Sunday, September 7, 2014

Kid Stuff

May I suggest NOT letting your child walk the dog? Please. Any child under 12 should not hold the end of a leash. And they all want to. I know they do. Parents will need to explain to me why kids want the leash so badly.

Small dogs shouldn't be at the whim of silly kids. Small kids shouldn't be at the whim of large dogs. It's hard for someone not to get hurt--and to make good choices. Even kids who are 9 or 10 do some dopey things--like bring their dog over to visit another without knowing if the dogs will be friends.

It's FANTASTIC to give responsibility to children. They should definitely feed their dog; they should ask the dog to sit; they should play hide-and-seek with her; they should work on recall with their sibling and the pup "monkey" in the middle. But not walking. Leash handling is hard enough for adults, let alone young-uns.

Having said that, I sometimes see a fantastic 4-year-old girl run her Westie in agility trials! For real! Adorable. Junior handlers are all over the dog world. But they take special guidance in the training process and the dogs have to be special, too.

One more point: let's all work on teaching children to "be a tree" around dogs they don't know: stand still with arms at their sides. You can't blame dogs for being tentative around kids when so often they are unpredictable and loud and erratic. They flail around and stomp and scream and run up to dogs. One little boy in my neighborhood--he's probably 4--actually comes over and on his own stands very still for my dogs. He will even kneel down on the sidewalk so he and Tanner can kiss each other. He innately knows or has been taught that he's taller than toy dogs, so he makes his tiny self even smaller. So sweet. I love his dad!

Monday, August 18, 2014


The most basic equipment for dogs is less than basic for their people. When you live in a big city, you see lots of dogs being walked every day in every fashion, and I think most of the dogs take little notice of the lead attached to them. Because their "handlers" are not handling at all.

The leash can be a powerful communication device. When used with a trained dog, the slightest nudge can be communicated down the line. If your dog weighs less than, say, 40 pounds, the loop should go around your wrist. You can't possibly pay attention all the time, and one good squirrel can mean your dog goes running off down the street. And we will never be as fast as our dogs. Dog gone. A larger dog can take you down if you're not ready and have the leash looped around your wrist, so you may just have to be on a better lookout for squirrels.

Choose a side: your dog should walk on the right or on the left of you. Tradition says on the left of the human--so you can carry your sword or rifle in the right hand--but either will do unless you're competing in an AKC ring. Letting your dog cross back and forth in front of you is bound to lead to your landing on your head, so why not have Fluffy stick to one side?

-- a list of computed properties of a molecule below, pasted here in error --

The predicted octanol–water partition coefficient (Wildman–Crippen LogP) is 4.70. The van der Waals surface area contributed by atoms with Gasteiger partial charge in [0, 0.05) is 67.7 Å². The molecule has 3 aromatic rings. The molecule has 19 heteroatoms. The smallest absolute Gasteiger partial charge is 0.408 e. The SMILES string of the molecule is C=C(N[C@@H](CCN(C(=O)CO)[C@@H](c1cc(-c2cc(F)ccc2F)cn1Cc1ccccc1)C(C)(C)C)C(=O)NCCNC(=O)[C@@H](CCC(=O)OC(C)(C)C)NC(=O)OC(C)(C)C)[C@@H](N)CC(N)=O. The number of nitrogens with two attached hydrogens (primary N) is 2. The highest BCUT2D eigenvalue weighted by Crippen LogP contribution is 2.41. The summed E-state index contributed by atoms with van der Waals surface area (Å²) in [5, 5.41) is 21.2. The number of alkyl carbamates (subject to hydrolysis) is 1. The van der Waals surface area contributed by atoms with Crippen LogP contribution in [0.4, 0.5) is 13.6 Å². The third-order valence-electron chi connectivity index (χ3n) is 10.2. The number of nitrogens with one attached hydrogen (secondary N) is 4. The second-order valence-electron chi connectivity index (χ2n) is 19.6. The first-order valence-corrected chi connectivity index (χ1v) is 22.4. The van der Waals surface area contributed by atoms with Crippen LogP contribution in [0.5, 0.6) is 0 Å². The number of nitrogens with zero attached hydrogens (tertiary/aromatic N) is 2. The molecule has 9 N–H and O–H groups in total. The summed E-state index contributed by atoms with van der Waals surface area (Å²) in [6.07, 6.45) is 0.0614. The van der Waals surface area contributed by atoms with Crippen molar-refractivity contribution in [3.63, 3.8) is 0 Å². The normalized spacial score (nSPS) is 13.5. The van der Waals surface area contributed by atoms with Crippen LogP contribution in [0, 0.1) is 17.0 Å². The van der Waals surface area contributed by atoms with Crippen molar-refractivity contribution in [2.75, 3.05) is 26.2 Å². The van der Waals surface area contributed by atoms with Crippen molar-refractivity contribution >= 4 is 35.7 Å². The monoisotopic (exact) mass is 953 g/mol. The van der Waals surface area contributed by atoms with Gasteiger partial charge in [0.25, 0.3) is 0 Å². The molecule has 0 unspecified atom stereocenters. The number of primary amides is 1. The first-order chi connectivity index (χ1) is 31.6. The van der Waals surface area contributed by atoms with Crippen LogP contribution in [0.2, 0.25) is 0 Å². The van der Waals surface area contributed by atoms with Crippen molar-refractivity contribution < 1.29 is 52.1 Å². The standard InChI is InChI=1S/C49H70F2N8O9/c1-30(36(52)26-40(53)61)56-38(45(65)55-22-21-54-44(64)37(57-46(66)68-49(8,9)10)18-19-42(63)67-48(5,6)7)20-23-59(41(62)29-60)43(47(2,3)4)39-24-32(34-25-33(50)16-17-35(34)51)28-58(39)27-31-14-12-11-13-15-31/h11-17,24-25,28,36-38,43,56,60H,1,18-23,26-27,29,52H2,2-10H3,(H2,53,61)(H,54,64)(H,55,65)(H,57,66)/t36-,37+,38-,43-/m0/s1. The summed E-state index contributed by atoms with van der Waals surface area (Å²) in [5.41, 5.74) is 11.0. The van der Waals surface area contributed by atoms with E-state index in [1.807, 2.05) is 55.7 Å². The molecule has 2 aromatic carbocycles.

Your loose hand can be on the lead (instead of texting!) to let your dog know you're there and as an extra safety. Sometimes you need two hands to wrangle a strong pup. And you can hold up a little of the slack so the leash doesn't wrap Millie's paws. Any extra slack should not, in an circumstance, be wrapped all around your hand like a mitten. If you have that much slack, go for a 4-foot lead instead of a 6-foot.

As I remind my husband sometimes, dogs weren't born with leashes attached, so don't expect them to remember it's there. If you attach that leash to some harness on Fluffy's back, the likelihood, too, is that she  walk without noticing you at all. Your dog should learn to walk properly so there's no strain on her throat anyway, so there's no need for a harness over her back. Sometimes an Easy Walk or Freedom harness can help you manage Millie while she's in training, but before long, she should no longer need it. I've seen dogs who have lost hair where their harness has rubbed them every day for years....

If I see another dog on a retractable leash come whipping around a corner with his person six feet behind, I may just surrender and move to the country. A retractable leash can literally cut your hand wide open when it slides suddenly across your palm. It can catch your finger and take it off! It gives your dog the ability to get to other dogs before you even see them. Scary. Your dog should not be running six feet ahead of you. Your dog should be beside you. You're a team, right?

If you aren't easy with your leash handling, you may just need a little guidance. Give me a call or take a class. But by all means, the leash is NECESSARY. You're not macho if your dog is off-leash; you're just telling fate to come and get him. Dogs are lost and killed ALL the time because they weren't on leash. It's far less work to know where my three dogs are because they are on leash. I'm Lazy. I can't be bothered to keep track of them any other way. And isn't it funny that the dog poop left around my neighborhood all belongs to the off-leash dogs? But that's another blog entry.

Saturday, June 14, 2014


If you a procrastinator, please raise your hand! Every one of us procrastinates about something--or several things. I am the first to raise my hand to say I procrastinate with my own dogs sometimes.

But humans live for years with behaviors from their dogs that are often very easy to change. The longer they wait to call in a trainer, often the harder it is to extinguish the behavior. In the meantime, both the people and the dog are unhappy. "I wish my dog would tell me when she needs to go out." We can train that so quickly! "I have to lift my dog to get him into the car every time." Fixed in one lesson. "I can't get my dog to come when I call him." Probably the most important cue for a dog to have! That needs to be addressed immediately.